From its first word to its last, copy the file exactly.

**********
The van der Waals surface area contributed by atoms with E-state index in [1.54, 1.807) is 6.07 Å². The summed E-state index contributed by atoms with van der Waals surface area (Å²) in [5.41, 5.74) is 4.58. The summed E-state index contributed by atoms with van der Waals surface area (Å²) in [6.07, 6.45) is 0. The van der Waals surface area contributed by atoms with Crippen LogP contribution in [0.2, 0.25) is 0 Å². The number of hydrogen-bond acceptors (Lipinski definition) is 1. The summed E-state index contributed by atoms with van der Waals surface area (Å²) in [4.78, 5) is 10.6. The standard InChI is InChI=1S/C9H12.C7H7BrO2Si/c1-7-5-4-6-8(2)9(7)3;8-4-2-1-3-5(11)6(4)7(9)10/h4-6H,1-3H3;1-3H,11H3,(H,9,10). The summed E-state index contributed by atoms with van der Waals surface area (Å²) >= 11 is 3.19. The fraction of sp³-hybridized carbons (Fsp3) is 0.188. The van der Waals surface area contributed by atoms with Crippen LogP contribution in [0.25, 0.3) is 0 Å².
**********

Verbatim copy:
The van der Waals surface area contributed by atoms with E-state index in [1.54, 1.807) is 6.07 Å². The summed E-state index contributed by atoms with van der Waals surface area (Å²) in [5.41, 5.74) is 4.58. The summed E-state index contributed by atoms with van der Waals surface area (Å²) in [6.07, 6.45) is 0. The van der Waals surface area contributed by atoms with Crippen LogP contribution in [0.2, 0.25) is 0 Å². The number of hydrogen-bond acceptors (Lipinski definition) is 1. The summed E-state index contributed by atoms with van der Waals surface area (Å²) in [4.78, 5) is 10.6. The standard InChI is InChI=1S/C9H12.C7H7BrO2Si/c1-7-5-4-6-8(2)9(7)3;8-4-2-1-3-5(11)6(4)7(9)10/h4-6H,1-3H3;1-3H,11H3,(H,9,10). The summed E-state index contributed by atoms with van der Waals surface area (Å²) >= 11 is 3.19. The fraction of sp³-hybridized carbons (Fsp3) is 0.188. The van der Waals surface area contributed by atoms with Crippen LogP contribution in [0.25, 0.3) is 0 Å².